Meanwhile, Aereo argues that although the law has changed somewhat in the last 38 years, Congress has always upheld the spirit of the Copyright Act of 1976, and allowed rebroadcasting content within certain sensible limits.
"In 1995 … [Congress] exempted retransmissions of broadcast radio within 150 miles of the original broadcast," Aereo wrote in an amicus brief to the Supreme Court. "And in 1999, Congress [allowed] satellite systems to retransmit a broadcaster's signals in-market without paying copyright royalties. Satellite carriers should not pay to retransmit such content, Congress concluded, 'because the works have already been licensed and paid for with respect to viewers in those local markets.'"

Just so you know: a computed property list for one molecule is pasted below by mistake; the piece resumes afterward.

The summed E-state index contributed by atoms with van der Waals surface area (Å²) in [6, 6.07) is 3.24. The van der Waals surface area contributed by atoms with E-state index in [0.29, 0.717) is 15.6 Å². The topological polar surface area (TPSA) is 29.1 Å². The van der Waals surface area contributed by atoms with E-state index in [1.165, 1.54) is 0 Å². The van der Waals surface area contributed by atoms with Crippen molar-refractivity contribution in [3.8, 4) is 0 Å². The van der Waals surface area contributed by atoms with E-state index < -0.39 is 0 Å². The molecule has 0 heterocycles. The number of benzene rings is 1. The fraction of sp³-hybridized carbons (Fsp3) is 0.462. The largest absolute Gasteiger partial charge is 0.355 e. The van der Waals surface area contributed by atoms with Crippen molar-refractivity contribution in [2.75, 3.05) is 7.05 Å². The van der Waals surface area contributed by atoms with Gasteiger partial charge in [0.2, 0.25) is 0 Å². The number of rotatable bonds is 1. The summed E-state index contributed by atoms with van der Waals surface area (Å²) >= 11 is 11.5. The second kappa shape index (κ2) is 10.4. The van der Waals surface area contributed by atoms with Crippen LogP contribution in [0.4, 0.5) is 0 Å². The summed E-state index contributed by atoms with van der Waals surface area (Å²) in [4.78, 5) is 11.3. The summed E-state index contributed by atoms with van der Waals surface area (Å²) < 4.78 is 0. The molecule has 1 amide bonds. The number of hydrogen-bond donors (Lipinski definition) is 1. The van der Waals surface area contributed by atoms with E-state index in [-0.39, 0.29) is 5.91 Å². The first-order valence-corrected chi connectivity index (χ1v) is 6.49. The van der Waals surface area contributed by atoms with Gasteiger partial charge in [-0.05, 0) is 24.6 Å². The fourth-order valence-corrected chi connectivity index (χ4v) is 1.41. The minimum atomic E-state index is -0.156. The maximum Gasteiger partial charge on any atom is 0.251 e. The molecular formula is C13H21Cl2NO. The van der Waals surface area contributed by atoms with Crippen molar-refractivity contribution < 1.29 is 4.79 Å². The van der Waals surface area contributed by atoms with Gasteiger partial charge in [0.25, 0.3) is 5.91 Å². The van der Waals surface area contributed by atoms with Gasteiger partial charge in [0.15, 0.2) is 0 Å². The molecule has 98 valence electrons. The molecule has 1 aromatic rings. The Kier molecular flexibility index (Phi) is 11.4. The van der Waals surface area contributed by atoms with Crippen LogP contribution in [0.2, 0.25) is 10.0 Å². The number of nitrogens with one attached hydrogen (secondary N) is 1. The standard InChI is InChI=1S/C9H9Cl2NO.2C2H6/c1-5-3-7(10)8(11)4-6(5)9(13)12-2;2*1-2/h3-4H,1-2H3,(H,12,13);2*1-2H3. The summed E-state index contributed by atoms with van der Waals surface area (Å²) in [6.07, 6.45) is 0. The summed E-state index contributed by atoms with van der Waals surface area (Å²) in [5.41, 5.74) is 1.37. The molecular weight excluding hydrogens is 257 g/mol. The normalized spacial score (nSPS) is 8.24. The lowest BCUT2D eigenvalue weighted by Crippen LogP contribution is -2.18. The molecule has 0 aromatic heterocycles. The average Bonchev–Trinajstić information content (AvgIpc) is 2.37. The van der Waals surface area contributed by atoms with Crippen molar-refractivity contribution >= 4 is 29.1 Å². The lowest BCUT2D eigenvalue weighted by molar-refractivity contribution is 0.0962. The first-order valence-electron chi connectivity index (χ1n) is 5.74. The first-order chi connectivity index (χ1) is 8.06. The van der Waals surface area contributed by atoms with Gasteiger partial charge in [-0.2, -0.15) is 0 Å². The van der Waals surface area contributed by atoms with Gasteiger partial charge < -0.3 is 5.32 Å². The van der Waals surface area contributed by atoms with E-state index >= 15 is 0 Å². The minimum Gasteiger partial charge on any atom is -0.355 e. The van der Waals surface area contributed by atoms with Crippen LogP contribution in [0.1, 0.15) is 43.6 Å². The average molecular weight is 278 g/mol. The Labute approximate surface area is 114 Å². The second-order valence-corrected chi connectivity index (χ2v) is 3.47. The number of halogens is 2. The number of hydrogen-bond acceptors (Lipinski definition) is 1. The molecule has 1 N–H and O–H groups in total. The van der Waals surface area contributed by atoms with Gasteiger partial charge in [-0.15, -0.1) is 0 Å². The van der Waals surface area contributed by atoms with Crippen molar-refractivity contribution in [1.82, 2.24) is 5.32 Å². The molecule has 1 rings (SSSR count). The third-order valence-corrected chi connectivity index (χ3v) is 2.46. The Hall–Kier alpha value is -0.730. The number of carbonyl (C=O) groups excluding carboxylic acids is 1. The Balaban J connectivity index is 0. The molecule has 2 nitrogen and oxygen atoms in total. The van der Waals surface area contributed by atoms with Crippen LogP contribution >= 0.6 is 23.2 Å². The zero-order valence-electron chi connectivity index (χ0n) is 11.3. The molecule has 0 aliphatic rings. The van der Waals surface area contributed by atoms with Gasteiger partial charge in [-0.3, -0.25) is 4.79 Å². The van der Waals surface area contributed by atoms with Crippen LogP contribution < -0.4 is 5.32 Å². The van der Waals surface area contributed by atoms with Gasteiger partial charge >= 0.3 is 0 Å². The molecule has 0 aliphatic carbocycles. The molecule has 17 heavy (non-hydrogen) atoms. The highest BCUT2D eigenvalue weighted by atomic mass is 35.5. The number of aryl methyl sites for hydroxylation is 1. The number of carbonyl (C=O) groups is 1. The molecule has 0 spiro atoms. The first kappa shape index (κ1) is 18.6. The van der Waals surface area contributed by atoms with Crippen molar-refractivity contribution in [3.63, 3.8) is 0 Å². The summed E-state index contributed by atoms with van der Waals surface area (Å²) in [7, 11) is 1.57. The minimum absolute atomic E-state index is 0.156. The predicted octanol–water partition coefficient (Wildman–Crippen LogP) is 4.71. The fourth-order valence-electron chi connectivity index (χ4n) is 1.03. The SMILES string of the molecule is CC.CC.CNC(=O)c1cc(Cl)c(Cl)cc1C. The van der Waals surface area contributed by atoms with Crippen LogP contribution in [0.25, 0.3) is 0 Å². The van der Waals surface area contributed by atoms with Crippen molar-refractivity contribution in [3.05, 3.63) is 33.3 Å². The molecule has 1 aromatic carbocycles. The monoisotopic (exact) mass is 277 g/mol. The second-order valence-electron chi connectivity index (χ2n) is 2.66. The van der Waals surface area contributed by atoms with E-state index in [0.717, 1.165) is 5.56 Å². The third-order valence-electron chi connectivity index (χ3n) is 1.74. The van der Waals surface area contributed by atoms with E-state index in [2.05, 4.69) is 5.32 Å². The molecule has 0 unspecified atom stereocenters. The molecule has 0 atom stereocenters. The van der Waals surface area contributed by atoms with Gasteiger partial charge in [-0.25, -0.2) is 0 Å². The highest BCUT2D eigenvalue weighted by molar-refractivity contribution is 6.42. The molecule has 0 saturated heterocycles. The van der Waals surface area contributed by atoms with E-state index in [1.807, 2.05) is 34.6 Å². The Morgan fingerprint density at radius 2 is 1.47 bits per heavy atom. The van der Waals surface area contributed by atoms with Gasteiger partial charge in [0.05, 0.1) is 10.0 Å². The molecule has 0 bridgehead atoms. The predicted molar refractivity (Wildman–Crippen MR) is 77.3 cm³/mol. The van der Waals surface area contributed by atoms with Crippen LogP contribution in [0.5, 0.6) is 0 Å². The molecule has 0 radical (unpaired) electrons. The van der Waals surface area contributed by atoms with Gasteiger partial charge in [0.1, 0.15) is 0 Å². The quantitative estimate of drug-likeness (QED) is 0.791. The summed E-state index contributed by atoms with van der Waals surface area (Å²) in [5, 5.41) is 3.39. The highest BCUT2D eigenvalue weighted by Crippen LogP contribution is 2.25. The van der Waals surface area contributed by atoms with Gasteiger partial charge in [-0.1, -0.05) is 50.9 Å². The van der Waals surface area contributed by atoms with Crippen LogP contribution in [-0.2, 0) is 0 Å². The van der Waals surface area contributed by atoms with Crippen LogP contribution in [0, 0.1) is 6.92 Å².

How does this affect you?
With regard to Aereo, it might not. But even if you're not an Aereo subscriber, the decision could determine how you can legally stream content in the future.
If Aereo gets its way, the Supreme Court will rule that the service's activities fall within the parameters of the Copyright Act. Even if the Supreme Court agrees that the act needs to be revised, that will take time, and require Congress to agree and take action by revising copyright law. In the meantime, Aereo will continue operating as it has before.
Furthermore, if you live in an area where courts have blocked Aereo access on legal grounds (such as Utah), your Aereo access should be restored within the next few weeks. Networks may find other legal grounds to continue blocking Aereo in the meantime, though.